Daddy was a hard man. There were plenty of times I resented him and his ideas. I had to, as he would say, 'toe the mark' all of the time. BUT, I never doubted that he loved me. He took the time to teach me things,especially those 'boy things'.He took me with him almost everywhere. Many a day I waited in the car while Daddy went into a tavern because 'he had to see a man about a dog'. (Seriously, he said that.) I thought Daddy was the bravest, strongest fiercest man alive.Only once, as an adult, did Daddy ever tell me he was afraid of something. He was afraid of Sunday nights. He said it was a lonely time. I asked him why he was afraid of Sunday nights and he said because he was afraid of dying.
Cops didn't make much money back then, still don't when you consider what they do. Momma went to work full time when I started kindergarten. Because Daddy worked shifts he only worked 'days' one month out of three. We spent a lot of time together. When I was young most Mom's didn't work. School assemblies were held during the day and your Mom would come to hear you recite a poem or whatever silly thing your class was doing that month. There in the front row, on those little kid sized folding chairs with all the Mom's would be my six foot, burly Cop Daddy cheering me on the loudest.
I had some interesting family experiences with Daddy also.Go back and read my 'Ghost Story' posts. He never wanted to be a believer. But, they were always there for him.
A few months after his ninetieth birthday Daddy gave up. He fell and had a crack in the vertebrae at the base of his neck. He had to be in a nursing home for rehab. He hated it and gave them fits. On November 30th they called me in for a conference with the staff and Daddy. They made Daddy promise to behave and do his physical therapy. He promised.They sent him back to his room and lectured me about how serious this was. I went to talk to Daddy and plead with him to live up to his promise. He told me, "Barbara I lied. I'm not going to do it. I want out of here. I'm ready to die. Let me go." I went home and told Rick. "If a person can will them self to death, I'm not sure he will see the end of the year."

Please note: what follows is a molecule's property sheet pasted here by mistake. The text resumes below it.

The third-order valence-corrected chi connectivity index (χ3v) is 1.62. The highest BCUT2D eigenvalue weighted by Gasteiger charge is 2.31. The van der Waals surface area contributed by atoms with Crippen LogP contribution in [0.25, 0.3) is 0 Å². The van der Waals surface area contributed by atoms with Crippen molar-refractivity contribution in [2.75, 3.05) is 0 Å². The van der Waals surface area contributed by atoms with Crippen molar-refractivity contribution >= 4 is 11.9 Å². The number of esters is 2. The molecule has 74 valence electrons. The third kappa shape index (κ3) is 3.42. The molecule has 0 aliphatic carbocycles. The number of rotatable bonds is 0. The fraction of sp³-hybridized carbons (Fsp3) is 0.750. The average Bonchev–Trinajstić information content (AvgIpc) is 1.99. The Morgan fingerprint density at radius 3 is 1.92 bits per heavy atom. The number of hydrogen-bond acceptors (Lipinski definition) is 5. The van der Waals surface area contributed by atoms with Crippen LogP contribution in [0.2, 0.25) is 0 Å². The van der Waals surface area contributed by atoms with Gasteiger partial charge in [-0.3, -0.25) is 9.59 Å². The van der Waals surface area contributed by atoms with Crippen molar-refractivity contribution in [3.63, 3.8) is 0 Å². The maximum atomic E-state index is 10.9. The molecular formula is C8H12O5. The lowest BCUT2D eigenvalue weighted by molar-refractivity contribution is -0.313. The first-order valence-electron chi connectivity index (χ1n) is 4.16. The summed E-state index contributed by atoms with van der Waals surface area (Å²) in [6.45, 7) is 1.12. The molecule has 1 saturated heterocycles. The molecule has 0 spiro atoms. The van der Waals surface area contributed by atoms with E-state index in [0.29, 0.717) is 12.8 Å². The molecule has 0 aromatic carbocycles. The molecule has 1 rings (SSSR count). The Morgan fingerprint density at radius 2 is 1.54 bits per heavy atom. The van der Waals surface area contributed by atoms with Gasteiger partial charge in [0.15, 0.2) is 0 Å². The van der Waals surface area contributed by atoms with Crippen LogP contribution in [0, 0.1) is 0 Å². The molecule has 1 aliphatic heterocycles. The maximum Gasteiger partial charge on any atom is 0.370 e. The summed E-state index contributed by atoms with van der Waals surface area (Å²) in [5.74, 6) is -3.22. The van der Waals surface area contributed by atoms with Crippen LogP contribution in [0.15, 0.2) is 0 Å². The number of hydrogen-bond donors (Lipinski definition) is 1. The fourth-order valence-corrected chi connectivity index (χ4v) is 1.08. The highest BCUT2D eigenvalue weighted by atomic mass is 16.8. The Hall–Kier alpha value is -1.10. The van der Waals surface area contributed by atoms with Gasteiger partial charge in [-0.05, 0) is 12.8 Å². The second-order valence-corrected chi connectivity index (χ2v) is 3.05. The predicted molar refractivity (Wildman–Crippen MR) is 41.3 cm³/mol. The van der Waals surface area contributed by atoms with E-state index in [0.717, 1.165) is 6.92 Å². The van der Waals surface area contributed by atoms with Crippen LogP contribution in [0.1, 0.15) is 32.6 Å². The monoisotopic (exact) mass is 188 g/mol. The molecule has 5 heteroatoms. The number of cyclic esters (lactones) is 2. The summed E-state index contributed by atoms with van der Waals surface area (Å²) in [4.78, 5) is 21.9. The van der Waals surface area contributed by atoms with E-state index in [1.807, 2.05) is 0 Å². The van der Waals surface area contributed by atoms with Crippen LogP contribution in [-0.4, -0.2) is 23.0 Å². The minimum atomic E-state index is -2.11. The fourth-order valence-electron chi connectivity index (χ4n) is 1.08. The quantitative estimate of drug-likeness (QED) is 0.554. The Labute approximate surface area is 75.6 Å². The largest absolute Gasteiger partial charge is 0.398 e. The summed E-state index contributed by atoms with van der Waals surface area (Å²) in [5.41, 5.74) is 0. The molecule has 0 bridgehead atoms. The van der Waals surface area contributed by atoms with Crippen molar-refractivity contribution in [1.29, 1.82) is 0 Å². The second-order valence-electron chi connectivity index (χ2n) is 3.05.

They called me the next day. Daddy's lungs were filling up with fluid and he had a 'DNR'. They would make him comfortable but offer no medication. I raced over to plead with Daddy to let me take him to the hospital and treat the pneumonia. He again asked me to "Let him go". I did. I sat with him all day. He had been blind for the past few years,but during that day his family paraded by the foot of his bed waiting to take him home. He kept asking me who these people, whom I couldn't see, were. He waited until evening for our entire family to be there and he quietly slipped away. Daddy died exactly the way he lived. Completely on his own terms. It was not a Sunday night, but I made sure he was not alone. I know he was not afraid.
If you have stayed with me this long you are definitely a faithful follower. Thanks for being patient with me while I ramble on about Daddy.I still miss him and I love him fiercely, I always did.
Daddy used to play this song on an old record for me. I heard it a lot, but he always made sure he played it on my birthday. I love you Daddy.I hope you're enjoying the adventure.
No commas, no thinking, just my heart today.
When I originally posted this I neglected to say that my parents were well up in years before I was born. They never slowed down and kept going strong for me. It wasn't until I was in H.S. that a friend pointed out that my parents were older than her grandparents. I never knew.
I also neglected to mention that Daddy taught me to shoot, all kinds of guns. When I moved to the VI, I had to leave my guns in the States. It's a strange hobby for an avowed pacifist, but I do love guns. One of my prized possessions; Daddy's service revolver.